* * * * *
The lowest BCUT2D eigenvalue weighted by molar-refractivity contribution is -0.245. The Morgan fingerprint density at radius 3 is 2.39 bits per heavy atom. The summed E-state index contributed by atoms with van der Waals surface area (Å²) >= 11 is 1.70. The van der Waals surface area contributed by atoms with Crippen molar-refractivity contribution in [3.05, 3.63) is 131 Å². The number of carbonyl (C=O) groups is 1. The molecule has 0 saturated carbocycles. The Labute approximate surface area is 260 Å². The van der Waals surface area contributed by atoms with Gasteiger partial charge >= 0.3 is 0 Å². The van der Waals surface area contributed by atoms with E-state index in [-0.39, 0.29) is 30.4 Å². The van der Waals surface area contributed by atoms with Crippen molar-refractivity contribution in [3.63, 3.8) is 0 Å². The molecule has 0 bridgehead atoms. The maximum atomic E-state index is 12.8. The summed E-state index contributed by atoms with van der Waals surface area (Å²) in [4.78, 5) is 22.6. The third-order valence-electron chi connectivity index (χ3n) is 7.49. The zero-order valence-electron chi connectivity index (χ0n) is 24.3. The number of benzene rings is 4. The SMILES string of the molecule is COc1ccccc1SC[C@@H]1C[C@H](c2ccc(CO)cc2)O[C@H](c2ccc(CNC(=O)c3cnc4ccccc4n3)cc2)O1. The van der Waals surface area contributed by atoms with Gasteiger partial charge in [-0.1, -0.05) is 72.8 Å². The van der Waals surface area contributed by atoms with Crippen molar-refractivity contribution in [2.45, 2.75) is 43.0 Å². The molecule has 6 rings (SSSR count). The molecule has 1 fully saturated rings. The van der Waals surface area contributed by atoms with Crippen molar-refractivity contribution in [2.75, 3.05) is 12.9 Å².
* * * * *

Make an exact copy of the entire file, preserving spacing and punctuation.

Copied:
The lowest BCUT2D eigenvalue weighted by molar-refractivity contribution is -0.245. The Morgan fingerprint density at radius 3 is 2.39 bits per heavy atom. The summed E-state index contributed by atoms with van der Waals surface area (Å²) >= 11 is 1.70. The van der Waals surface area contributed by atoms with Crippen molar-refractivity contribution in [3.05, 3.63) is 131 Å². The number of carbonyl (C=O) groups is 1. The molecule has 0 saturated carbocycles. The Labute approximate surface area is 260 Å². The van der Waals surface area contributed by atoms with Gasteiger partial charge >= 0.3 is 0 Å². The van der Waals surface area contributed by atoms with E-state index in [-0.39, 0.29) is 30.4 Å². The van der Waals surface area contributed by atoms with Crippen molar-refractivity contribution in [3.63, 3.8) is 0 Å². The molecule has 0 bridgehead atoms. The maximum atomic E-state index is 12.8. The summed E-state index contributed by atoms with van der Waals surface area (Å²) in [4.78, 5) is 22.6. The third-order valence-electron chi connectivity index (χ3n) is 7.49. The zero-order valence-electron chi connectivity index (χ0n) is 24.3. The number of benzene rings is 4. The SMILES string of the molecule is COc1ccccc1SC[C@@H]1C[C@H](c2ccc(CO)cc2)O[C@H](c2ccc(CNC(=O)c3cnc4ccccc4n3)cc2)O1. The van der Waals surface area contributed by atoms with Gasteiger partial charge in [-0.1, -0.05) is 72.8 Å². The van der Waals surface area contributed by atoms with Crippen molar-refractivity contribution in [2.45, 2.75) is 43.0 Å². The molecule has 6 rings (SSSR count). The molecule has 1 fully saturated rings. The van der Waals surface area contributed by atoms with Crippen molar-refractivity contribution in [2.75, 3.05) is 12.9 Å².